Mccp, formerly known as Mycoplasma sp. type F-38, belongs to the mycoplasmas, a group of cell-wallowing bacteria of the class "Mollicutes". Mccp is closely related to M. capricolum subsp. capricolum as well as to other members of the Mycoplasma mycoides cluster(Mycoplasma mycoides subsp. capri, Mycoplasma leachii, etc.).
The pathogen is difficult to isolate and requires a complex culture medium.
The disease can be peracute, acute or chronic. Acute cases occur mainly in areas where CCPP first appears. Chronic cases are more common in enzootic areas.
- Peracute: The goats show hardly any clinical symptoms and die within one to three days.
- Acute: goats show high fever (41-43°C), lethargy and anorexia followed by cough and dyspnoea.
- Chronic: Goats show chronic cough, nasal discharge and are debilitated.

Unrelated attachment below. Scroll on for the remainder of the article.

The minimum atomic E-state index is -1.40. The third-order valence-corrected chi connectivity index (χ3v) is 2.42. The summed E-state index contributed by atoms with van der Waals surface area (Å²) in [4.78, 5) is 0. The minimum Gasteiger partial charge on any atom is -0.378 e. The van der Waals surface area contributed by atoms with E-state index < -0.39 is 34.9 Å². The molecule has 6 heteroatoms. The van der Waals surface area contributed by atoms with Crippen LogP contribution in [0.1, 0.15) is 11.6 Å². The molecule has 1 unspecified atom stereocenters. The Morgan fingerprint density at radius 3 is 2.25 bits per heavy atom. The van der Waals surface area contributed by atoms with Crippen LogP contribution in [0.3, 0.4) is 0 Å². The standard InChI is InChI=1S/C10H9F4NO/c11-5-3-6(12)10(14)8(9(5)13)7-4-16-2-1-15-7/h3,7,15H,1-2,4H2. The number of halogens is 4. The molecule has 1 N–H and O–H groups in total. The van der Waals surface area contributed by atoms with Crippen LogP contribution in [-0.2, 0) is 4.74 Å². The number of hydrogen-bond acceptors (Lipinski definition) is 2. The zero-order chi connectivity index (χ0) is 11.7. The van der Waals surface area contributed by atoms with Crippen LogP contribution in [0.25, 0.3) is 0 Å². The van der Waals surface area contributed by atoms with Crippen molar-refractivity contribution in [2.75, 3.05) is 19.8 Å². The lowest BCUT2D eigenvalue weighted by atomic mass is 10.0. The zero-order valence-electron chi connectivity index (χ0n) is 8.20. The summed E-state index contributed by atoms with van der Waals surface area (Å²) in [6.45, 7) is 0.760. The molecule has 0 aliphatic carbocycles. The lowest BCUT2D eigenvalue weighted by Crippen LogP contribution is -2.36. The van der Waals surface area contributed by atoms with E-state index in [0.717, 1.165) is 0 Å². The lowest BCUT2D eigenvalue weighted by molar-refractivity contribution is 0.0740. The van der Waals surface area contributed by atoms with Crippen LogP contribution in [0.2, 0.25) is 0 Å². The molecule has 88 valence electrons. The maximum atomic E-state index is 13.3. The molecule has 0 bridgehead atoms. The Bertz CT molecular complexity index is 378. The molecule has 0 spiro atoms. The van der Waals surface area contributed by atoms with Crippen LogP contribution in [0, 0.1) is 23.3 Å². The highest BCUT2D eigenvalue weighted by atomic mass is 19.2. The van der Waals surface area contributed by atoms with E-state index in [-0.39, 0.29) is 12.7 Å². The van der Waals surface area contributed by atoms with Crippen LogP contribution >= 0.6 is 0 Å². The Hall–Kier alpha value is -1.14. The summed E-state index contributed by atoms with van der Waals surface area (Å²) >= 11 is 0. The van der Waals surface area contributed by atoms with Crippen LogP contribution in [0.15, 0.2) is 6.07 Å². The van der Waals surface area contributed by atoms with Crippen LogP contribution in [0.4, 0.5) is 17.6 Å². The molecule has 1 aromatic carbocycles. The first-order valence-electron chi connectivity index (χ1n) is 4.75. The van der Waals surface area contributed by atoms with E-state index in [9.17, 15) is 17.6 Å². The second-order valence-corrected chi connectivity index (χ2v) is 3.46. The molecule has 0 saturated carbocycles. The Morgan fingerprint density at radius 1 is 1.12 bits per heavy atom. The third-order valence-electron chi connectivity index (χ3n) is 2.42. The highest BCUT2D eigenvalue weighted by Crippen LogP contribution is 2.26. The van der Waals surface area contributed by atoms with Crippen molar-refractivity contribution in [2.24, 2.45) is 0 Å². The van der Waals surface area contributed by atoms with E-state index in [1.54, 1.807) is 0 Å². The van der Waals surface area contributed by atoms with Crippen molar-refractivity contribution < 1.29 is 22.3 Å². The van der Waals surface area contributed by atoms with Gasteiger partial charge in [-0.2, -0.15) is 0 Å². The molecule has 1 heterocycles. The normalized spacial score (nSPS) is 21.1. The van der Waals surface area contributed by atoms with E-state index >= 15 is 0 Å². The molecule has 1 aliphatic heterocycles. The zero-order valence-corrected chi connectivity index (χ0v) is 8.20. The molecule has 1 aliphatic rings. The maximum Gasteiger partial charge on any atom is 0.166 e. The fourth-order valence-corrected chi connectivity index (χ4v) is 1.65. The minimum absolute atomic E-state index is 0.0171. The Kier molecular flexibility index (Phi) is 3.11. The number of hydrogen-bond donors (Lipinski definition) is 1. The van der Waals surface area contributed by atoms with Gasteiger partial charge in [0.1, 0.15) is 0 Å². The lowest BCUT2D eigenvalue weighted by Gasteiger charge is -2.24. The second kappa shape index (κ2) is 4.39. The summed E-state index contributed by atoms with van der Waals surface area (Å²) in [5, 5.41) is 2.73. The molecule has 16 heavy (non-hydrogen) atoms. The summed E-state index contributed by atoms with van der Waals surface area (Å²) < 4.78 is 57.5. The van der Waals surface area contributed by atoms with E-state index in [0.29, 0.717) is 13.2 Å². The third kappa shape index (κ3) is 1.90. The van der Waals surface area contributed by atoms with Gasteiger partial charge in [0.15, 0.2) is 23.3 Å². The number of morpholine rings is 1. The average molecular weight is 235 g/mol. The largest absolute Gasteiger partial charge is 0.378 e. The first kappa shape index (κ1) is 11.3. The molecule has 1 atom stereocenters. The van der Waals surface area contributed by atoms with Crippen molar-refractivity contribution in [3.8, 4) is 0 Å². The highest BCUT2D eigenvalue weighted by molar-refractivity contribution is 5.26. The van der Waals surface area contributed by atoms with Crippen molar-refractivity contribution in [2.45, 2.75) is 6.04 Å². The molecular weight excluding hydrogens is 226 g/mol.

All goats are susceptible, regardless of age or sex.
Pathomorphologically, the disease is characterized by a usually unilateral fibrinous pleuropneumonia with straw-colored, serofibrinous pleural effusion. The cut surface of the lung is granular to nodular (pea-sized nodules) with discharge of fibrin-rich exudate. In addition, liver-like hardened or discolored areas (hepatization) and focal necrosis may form. In the chronic form, encapsulation of the inflammatory foci and adhesions between the lung and chest wall may occur.In contrast to Mccp, where lesions are confined exclusively to the thoracic cavity, other pathogens of the Mycoplasma mycoides cluster also cause lesions in other organs and body regions.
CCPP is highly contagious and can reach a morbidity rate of up to 100%. The mortality rate is also high and can reach up to 80 %.